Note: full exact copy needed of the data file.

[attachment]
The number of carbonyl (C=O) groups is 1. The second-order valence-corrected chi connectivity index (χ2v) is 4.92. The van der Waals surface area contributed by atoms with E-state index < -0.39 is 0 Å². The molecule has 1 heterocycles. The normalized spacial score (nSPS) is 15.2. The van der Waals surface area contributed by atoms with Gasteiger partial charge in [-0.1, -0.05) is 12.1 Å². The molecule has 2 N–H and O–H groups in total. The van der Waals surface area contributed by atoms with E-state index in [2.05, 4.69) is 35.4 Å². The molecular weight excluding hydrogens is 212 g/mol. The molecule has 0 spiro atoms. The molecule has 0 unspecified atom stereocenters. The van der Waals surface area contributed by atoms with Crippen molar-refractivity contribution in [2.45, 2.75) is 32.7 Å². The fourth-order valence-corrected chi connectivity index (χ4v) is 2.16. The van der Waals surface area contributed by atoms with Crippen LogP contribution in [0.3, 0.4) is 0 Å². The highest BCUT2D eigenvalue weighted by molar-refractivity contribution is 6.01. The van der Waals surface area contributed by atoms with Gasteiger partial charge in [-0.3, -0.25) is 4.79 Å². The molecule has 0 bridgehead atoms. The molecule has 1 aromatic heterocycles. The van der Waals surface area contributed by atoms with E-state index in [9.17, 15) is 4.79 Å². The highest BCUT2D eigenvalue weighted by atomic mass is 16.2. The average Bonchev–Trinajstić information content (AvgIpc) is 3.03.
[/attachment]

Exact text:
The number of carbonyl (C=O) groups is 1. The second-order valence-corrected chi connectivity index (χ2v) is 4.92. The van der Waals surface area contributed by atoms with E-state index < -0.39 is 0 Å². The molecule has 1 heterocycles. The normalized spacial score (nSPS) is 15.2. The van der Waals surface area contributed by atoms with Gasteiger partial charge in [-0.1, -0.05) is 12.1 Å². The molecule has 2 N–H and O–H groups in total. The van der Waals surface area contributed by atoms with E-state index in [2.05, 4.69) is 35.4 Å². The molecular weight excluding hydrogens is 212 g/mol. The molecule has 0 spiro atoms. The molecule has 0 unspecified atom stereocenters. The van der Waals surface area contributed by atoms with Crippen molar-refractivity contribution in [2.45, 2.75) is 32.7 Å². The fourth-order valence-corrected chi connectivity index (χ4v) is 2.16. The van der Waals surface area contributed by atoms with Crippen LogP contribution in [0.3, 0.4) is 0 Å². The highest BCUT2D eigenvalue weighted by molar-refractivity contribution is 6.01. The van der Waals surface area contributed by atoms with Gasteiger partial charge in [-0.3, -0.25) is 4.79 Å². The molecule has 0 bridgehead atoms. The molecule has 1 aromatic heterocycles. The van der Waals surface area contributed by atoms with E-state index in [9.17, 15) is 4.79 Å². The highest BCUT2D eigenvalue weighted by atomic mass is 16.2. The average Bonchev–Trinajstić information content (AvgIpc) is 3.03.